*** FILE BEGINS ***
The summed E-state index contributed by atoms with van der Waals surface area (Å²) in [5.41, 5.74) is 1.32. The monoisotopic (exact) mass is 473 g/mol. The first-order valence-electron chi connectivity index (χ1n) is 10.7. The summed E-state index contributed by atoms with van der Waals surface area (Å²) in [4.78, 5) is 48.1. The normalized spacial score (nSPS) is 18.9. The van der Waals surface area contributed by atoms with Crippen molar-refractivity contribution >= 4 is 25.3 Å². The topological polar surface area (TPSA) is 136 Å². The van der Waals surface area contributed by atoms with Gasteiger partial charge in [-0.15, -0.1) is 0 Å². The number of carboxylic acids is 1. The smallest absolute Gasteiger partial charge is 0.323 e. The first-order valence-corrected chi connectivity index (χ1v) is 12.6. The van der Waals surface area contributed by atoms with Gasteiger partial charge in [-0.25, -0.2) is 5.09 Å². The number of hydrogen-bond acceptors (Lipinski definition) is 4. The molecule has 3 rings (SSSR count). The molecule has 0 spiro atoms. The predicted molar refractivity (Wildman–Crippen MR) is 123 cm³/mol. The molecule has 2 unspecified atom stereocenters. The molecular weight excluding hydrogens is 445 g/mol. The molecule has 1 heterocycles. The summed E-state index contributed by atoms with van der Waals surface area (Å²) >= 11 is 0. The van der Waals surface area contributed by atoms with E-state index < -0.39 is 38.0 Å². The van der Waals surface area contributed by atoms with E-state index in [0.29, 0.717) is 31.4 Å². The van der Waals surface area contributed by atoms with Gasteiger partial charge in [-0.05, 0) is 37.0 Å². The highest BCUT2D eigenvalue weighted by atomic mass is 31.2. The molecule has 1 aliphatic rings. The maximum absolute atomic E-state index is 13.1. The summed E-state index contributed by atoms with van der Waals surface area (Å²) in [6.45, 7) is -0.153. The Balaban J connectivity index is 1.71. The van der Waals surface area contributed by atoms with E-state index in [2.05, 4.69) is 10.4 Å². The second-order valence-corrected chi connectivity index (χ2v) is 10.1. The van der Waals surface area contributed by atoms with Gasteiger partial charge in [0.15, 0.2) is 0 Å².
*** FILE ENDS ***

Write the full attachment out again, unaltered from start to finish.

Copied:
The summed E-state index contributed by atoms with van der Waals surface area (Å²) in [5.41, 5.74) is 1.32. The monoisotopic (exact) mass is 473 g/mol. The first-order valence-electron chi connectivity index (χ1n) is 10.7. The summed E-state index contributed by atoms with van der Waals surface area (Å²) in [4.78, 5) is 48.1. The normalized spacial score (nSPS) is 18.9. The van der Waals surface area contributed by atoms with Crippen molar-refractivity contribution >= 4 is 25.3 Å². The topological polar surface area (TPSA) is 136 Å². The van der Waals surface area contributed by atoms with Gasteiger partial charge in [-0.15, -0.1) is 0 Å². The number of carboxylic acids is 1. The smallest absolute Gasteiger partial charge is 0.323 e. The first-order valence-corrected chi connectivity index (χ1v) is 12.6. The van der Waals surface area contributed by atoms with Gasteiger partial charge in [-0.25, -0.2) is 5.09 Å². The number of hydrogen-bond acceptors (Lipinski definition) is 4. The molecule has 3 rings (SSSR count). The molecule has 0 spiro atoms. The predicted molar refractivity (Wildman–Crippen MR) is 123 cm³/mol. The molecule has 2 unspecified atom stereocenters. The molecular weight excluding hydrogens is 445 g/mol. The molecule has 1 heterocycles. The summed E-state index contributed by atoms with van der Waals surface area (Å²) >= 11 is 0. The van der Waals surface area contributed by atoms with E-state index < -0.39 is 38.0 Å². The van der Waals surface area contributed by atoms with E-state index in [0.29, 0.717) is 31.4 Å². The van der Waals surface area contributed by atoms with Gasteiger partial charge in [-0.05, 0) is 37.0 Å². The highest BCUT2D eigenvalue weighted by atomic mass is 31.2. The molecule has 1 aliphatic rings. The maximum absolute atomic E-state index is 13.1. The summed E-state index contributed by atoms with van der Waals surface area (Å²) in [6.45, 7) is -0.153. The Balaban J connectivity index is 1.71. The van der Waals surface area contributed by atoms with E-state index in [2.05, 4.69) is 10.4 Å². The second-order valence-corrected chi connectivity index (χ2v) is 10.1. The van der Waals surface area contributed by atoms with Gasteiger partial charge in [0.15, 0.2) is 0 Å².